I tried it out but it wasn’t that great to use (I honestly ended up barely using that device, since its advantage was not as an ereader but as a sunlight legible tablet, but fluid mode on the screen, plus a bad radio meant not great battery life. the most use I got from it was when I was in Acapulco with cousins and on of my cousins had to read a bunch of stuff for class. Since she had to scroll back and forth between many places in the PDF my Kobo Forma wasn’t as fast/convenient as she needed and the notEreader fit her needs perfectly in that sun (a normal tablet would have struggled in that light and suffered in the heat).

  3. What they actually need to do is create a screen that is swappable between phone cases, and create a bunch of phone cases for variety of different models. I don’t want to carry around two devices. But it would be cool to have a case that I can flip around and there’s an e-ink screen on the other side.

    1. yeah, they tried something similar except it wasn’t possible between cases, it was some cases for very specific models. Which sucked if you didn’t have one of the most popular phones or were thinking of upgrading anytime soon. So yeah, the swappable bit would be crucial. Now if they could come up with somewhat generic cases based on size (like the ones for tablets with those strappy bits) then it might be feasible (I doubt a company this small could make specific cases for that many phones unless they were 3D printing them one by one.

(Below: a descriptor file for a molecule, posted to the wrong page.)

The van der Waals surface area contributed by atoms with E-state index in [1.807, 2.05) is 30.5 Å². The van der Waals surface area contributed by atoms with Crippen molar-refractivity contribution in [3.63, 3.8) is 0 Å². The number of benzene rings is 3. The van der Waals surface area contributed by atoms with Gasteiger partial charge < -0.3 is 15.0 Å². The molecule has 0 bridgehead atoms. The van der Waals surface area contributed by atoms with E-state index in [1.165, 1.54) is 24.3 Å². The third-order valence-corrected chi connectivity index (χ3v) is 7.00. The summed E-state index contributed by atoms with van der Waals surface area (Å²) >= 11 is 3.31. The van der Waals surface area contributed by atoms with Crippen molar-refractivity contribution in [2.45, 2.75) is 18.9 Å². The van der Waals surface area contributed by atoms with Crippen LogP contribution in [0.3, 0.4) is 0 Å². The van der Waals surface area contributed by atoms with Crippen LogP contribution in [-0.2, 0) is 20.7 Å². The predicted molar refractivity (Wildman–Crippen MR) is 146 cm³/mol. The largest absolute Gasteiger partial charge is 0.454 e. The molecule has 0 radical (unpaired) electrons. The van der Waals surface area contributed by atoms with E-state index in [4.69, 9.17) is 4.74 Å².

4. Doesn’t your screen have to be on to actually be able to mirror it though lol. This seems like a really poor idea haha.

    1. I’ve used scrcpy with android, and it has an option to turn off the phone screen. I’d imagine if the screen did have to stay on, this is completely pointless.

    2. Chinese phones have been banned in the USA for a reason. China is smart enough to figure out you can just put the same chips that steal information from a phone into the E ink display that connects to your phone, as to bypass the law.

      1. Okay, I don’t want to have to do this because I’m just going to make myself look like an idiot who is “supporting the wrong side” to SOMEONE, but this isn’t right.
        The US didn’t ban Chinese phones. You can still buy them and indeed most phones are mostly Chinese anyway. They banned companies operating within the US from doing business with Huawei and a short list of other Chinese entities. And the reason given was over security concerns with cellular network infrastructure, because at the time, plans to roll out 5g were starting to be put into action, and Huawei also makes cellular network infrastructure. You can insert your own theories about whether that was justified or even reasonable or which “corrupt wasteland full of weak losers” is better than the other here, but as long as you don’t need to give this silly little wireless display a wi-fi password or install a new app on your phone, it shouldn’t be able to phone home.

  5. A 11 – 13 inch (close to A4 paper size) tablet would have been the ideal form factor for me for reading PDFs.